Got a bum knee? You're not alone. More than 6 million people every year go to see a doctor about their knees.
A substantial portion of those doctor's visits are due not to problems with bones or muscles, but with cartilage. Cartilage injuries can be longstanding and painful, according to C. Thomas Vangsness Jr., associate professor of orthopaedic surgery at USC, but there are new alternatives available to possibly help repair the cartilage and relieve the hurt.
So why the trouble? Part of it has to do with the knee's structure and what it needs to do in daily life: twist, rotate and turn. And it bears almost all of the body's weight as it moves.
The knee's complexity also makes it an easy target for injury. The rounded ends of the tibia (the long, bottom bone of the leg) and the femur (the strong top bone of the thigh) are covered with a 3-millimeter-thick layer of articular cartilage to keep the knee moving smoothly. But this tissue can be damaged through an accident or ordinary wear and tear.
Damage can range from a slim crack to a craggy fracture, from a rough abraded area to a torn flap. Those with such damage generally suffer from pain, locking, clicking and swelling in the knee. This damaging condition often progresses with increasing pain if left untreated.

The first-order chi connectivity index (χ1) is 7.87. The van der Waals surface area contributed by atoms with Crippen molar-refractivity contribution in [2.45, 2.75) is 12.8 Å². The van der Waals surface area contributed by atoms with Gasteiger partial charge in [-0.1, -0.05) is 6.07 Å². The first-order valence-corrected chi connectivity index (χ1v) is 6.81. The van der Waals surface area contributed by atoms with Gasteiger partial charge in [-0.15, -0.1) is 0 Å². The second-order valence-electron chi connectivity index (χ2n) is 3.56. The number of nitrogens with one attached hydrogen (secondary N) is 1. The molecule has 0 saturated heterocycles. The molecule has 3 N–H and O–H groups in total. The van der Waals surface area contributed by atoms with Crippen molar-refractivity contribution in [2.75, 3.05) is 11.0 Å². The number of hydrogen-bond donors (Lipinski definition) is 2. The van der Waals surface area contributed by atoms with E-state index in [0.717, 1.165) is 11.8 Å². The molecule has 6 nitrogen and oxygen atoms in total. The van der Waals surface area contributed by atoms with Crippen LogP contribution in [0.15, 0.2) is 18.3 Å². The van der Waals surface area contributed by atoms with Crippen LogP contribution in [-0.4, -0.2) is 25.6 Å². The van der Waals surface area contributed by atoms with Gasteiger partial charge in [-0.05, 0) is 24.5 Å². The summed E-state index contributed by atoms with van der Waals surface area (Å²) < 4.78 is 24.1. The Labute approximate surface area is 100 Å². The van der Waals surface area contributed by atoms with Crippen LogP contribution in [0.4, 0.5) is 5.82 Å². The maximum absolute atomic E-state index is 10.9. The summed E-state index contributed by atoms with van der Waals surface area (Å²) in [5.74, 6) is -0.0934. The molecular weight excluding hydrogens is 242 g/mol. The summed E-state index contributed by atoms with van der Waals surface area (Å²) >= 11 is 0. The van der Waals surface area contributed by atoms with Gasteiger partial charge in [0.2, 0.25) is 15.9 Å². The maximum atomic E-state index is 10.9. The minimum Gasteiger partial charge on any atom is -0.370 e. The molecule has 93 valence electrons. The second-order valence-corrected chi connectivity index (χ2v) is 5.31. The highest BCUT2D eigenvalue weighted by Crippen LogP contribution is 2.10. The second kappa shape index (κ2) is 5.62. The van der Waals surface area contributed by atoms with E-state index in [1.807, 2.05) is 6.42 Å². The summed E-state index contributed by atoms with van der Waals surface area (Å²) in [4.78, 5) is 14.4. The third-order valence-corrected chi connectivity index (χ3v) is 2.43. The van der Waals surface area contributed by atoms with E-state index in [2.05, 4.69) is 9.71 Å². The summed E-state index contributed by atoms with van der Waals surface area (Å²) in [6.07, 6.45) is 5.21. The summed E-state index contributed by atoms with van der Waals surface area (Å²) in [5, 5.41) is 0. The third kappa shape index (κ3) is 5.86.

Surgeons have used arthroscopic surgery to help such patients for some time. They put an arthroscope, a tiny lens connected to a camera on a thin tube, through a 2- to 3-millimeter incision in the skin into the knee to visualize and trim away areas of torn cartilage inside the knee, relieving pain. But the problem is this: cartilage does not grow back on its own, and the area is left vulnerable.
Now surgeons can remove a bit of the patient's own existing localized cartilage and use it to grow millions of new cloned cartilage cells in the laboratory. Then they insert these cells back into the knee. Called Carticel™, the system of articular chondrocyte implantation has proven very effective for patients with localized cartilage damage at the end of the femur.
Surgeons also use another procedure, called an osteochondral autograft, for small cartilage lesions. It works like this: A surgeon bores out a small plug of a patient's own bone and cartilage from one area of the knee, and then transfers and inserts it into the damaged area.
In the future, doctors may be able to introduce substances into the body that get the cartilage to grow back on its own. "Everyone is trying to work on research with growth factors," Vangsness said. "But it's many years away."